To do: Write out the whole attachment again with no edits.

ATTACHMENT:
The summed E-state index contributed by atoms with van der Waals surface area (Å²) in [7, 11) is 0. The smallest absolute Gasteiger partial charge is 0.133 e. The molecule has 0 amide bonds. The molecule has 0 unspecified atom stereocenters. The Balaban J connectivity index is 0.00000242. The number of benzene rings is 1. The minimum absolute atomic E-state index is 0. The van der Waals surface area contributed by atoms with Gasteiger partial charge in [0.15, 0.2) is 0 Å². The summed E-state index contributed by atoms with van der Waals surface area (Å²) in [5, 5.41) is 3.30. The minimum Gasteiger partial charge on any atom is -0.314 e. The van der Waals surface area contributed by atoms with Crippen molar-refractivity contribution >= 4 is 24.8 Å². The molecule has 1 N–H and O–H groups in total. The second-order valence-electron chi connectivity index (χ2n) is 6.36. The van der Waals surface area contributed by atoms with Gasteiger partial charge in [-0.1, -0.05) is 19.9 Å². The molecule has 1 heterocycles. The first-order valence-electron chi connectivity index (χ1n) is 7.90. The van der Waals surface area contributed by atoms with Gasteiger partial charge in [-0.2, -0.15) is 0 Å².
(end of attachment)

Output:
The summed E-state index contributed by atoms with van der Waals surface area (Å²) in [7, 11) is 0. The smallest absolute Gasteiger partial charge is 0.133 e. The molecule has 0 amide bonds. The molecule has 0 unspecified atom stereocenters. The Balaban J connectivity index is 0.00000242. The number of benzene rings is 1. The minimum absolute atomic E-state index is 0. The van der Waals surface area contributed by atoms with Gasteiger partial charge in [0.15, 0.2) is 0 Å². The summed E-state index contributed by atoms with van der Waals surface area (Å²) in [5, 5.41) is 3.30. The minimum Gasteiger partial charge on any atom is -0.314 e. The van der Waals surface area contributed by atoms with Crippen molar-refractivity contribution >= 4 is 24.8 Å². The molecule has 1 N–H and O–H groups in total. The second-order valence-electron chi connectivity index (χ2n) is 6.36. The van der Waals surface area contributed by atoms with Gasteiger partial charge in [-0.1, -0.05) is 19.9 Å². The molecule has 1 heterocycles. The first-order valence-electron chi connectivity index (χ1n) is 7.90. The van der Waals surface area contributed by atoms with Gasteiger partial charge in [-0.2, -0.15) is 0 Å².